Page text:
Two months ago, James Tomsheck was pushed out of his job as internal affairs chief for U.S. Customs and Border Protection.
At the time, authorities criticized him for not doing enough to investigate abuse and corruption.
But now Tomsheck tells a very different story: about a culture that goes out of its way to evade legal restraints.
Use of force by law enforcement agents along the Southwest border has drawn attention and criticism recently, after reports that Border Patrol agents shot and killed unarmed migrants and faced no consequences.
When Congress thinks about border security, it often sees a big, imposing fence.
The federal government has spent $2.3 billion to build the fence — 649 miles of steel fencing, in sections, between the U.S. and Mexico, designed to help control the illegal movement of people and contraband.
It's called tactical infrastructure, and the Border Patrol says it works. But people on the lower Texas border have another name for it: a boondoggle.
A spokesman for the U.S. Department of Health and Human Services says more than 1,800 unaccompanied minor children were processed through Fort Sill in southwestern Oklahoma before the facility was closed last week.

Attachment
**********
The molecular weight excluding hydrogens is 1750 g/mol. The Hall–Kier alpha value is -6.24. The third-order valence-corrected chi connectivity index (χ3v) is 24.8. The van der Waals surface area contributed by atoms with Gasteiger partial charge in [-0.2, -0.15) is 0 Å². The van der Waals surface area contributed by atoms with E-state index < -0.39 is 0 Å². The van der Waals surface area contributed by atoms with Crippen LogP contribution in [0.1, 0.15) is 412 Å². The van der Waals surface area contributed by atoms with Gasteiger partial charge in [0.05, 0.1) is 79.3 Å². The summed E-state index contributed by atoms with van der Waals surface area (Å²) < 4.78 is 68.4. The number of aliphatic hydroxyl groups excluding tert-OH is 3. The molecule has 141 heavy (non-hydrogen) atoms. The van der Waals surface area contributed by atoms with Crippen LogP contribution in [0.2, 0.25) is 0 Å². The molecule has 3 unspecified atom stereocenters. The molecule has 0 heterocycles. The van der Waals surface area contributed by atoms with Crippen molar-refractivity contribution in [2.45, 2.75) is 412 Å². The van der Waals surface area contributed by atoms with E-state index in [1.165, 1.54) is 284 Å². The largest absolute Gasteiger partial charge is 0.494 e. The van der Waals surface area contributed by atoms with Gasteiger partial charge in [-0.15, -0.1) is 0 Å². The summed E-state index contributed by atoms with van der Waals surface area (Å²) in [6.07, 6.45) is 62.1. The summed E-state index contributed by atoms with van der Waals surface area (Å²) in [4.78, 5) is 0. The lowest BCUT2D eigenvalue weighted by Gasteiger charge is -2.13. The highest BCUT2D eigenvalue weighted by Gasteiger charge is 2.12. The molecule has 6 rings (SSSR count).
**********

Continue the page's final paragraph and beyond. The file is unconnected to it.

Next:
Spokesman Kenneth Wolfe for HHS' Administration for Children and Families says 1,861 minors were processed through Fort Sill. The temporary shelter opened in June and its operations were closed last Wednesday.
Many of the Central American children who have entered the U.S illegally in recent months have come with a heavy burden — a history of hardship and violence. And many of the children now face difficult and uncertain futures.
This has social service agencies around the country scrambling to figure out how to help the more than 30,000 unaccompanied minors who have been placed with family and friends since January, as they await their immigration hearings.
Federal authorities say unaccompanied immigrant children housed at Fort Sill are expected to leave the Army post by Friday.
Kenneth Wolfe of the U.S. Department of Health and Human Services told The Associated Press on Monday the agency can move children from military barracks because it has expanded the capacity of traditional shelters. Wolfe said standard shelters are significantly less expensive to operate.
The agency also says the demand for military shelters was reduced because of a drop in the number of children crossing the nation's southwest border.